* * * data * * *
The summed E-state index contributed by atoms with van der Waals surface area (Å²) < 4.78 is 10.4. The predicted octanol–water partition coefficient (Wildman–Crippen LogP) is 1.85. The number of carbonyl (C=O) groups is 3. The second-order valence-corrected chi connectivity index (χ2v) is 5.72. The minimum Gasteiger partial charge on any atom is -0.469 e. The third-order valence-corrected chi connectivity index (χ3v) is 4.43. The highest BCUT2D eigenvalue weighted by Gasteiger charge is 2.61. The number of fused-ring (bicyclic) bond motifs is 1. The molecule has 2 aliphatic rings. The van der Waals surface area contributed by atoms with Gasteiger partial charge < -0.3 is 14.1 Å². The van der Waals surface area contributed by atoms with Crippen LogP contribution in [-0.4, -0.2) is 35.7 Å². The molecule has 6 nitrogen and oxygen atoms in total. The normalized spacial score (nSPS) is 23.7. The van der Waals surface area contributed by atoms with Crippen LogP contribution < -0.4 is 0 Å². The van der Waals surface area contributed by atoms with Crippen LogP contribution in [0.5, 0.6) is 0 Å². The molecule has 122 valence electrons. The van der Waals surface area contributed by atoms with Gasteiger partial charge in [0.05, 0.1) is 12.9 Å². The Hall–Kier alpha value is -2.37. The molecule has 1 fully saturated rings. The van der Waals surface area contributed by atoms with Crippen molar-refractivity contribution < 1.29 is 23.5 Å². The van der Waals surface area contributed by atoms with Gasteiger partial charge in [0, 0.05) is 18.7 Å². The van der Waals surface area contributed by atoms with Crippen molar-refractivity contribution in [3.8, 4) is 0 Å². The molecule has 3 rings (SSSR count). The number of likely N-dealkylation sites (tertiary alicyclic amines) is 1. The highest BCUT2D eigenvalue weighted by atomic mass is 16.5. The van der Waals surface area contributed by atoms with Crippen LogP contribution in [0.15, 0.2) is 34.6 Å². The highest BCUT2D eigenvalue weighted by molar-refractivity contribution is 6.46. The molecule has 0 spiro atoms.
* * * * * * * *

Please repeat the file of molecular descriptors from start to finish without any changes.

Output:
The summed E-state index contributed by atoms with van der Waals surface area (Å²) < 4.78 is 10.4. The predicted octanol–water partition coefficient (Wildman–Crippen LogP) is 1.85. The number of carbonyl (C=O) groups is 3. The second-order valence-corrected chi connectivity index (χ2v) is 5.72. The minimum Gasteiger partial charge on any atom is -0.469 e. The third-order valence-corrected chi connectivity index (χ3v) is 4.43. The highest BCUT2D eigenvalue weighted by Gasteiger charge is 2.61. The number of fused-ring (bicyclic) bond motifs is 1. The molecule has 2 aliphatic rings. The van der Waals surface area contributed by atoms with Gasteiger partial charge < -0.3 is 14.1 Å². The van der Waals surface area contributed by atoms with Crippen LogP contribution in [-0.4, -0.2) is 35.7 Å². The molecule has 6 nitrogen and oxygen atoms in total. The normalized spacial score (nSPS) is 23.7. The van der Waals surface area contributed by atoms with Crippen LogP contribution < -0.4 is 0 Å². The van der Waals surface area contributed by atoms with Crippen LogP contribution in [0.5, 0.6) is 0 Å². The molecule has 122 valence electrons. The van der Waals surface area contributed by atoms with Gasteiger partial charge in [0.05, 0.1) is 12.9 Å². The Hall–Kier alpha value is -2.37. The molecule has 1 fully saturated rings. The van der Waals surface area contributed by atoms with Crippen molar-refractivity contribution < 1.29 is 23.5 Å². The van der Waals surface area contributed by atoms with Gasteiger partial charge in [0, 0.05) is 18.7 Å². The van der Waals surface area contributed by atoms with Crippen molar-refractivity contribution in [3.8, 4) is 0 Å². The molecule has 3 rings (SSSR count). The number of likely N-dealkylation sites (tertiary alicyclic amines) is 1. The highest BCUT2D eigenvalue weighted by atomic mass is 16.5. The van der Waals surface area contributed by atoms with Crippen LogP contribution in [0.15, 0.2) is 34.6 Å². The highest BCUT2D eigenvalue weighted by molar-refractivity contribution is 6.46. The molecule has 0 spiro atoms.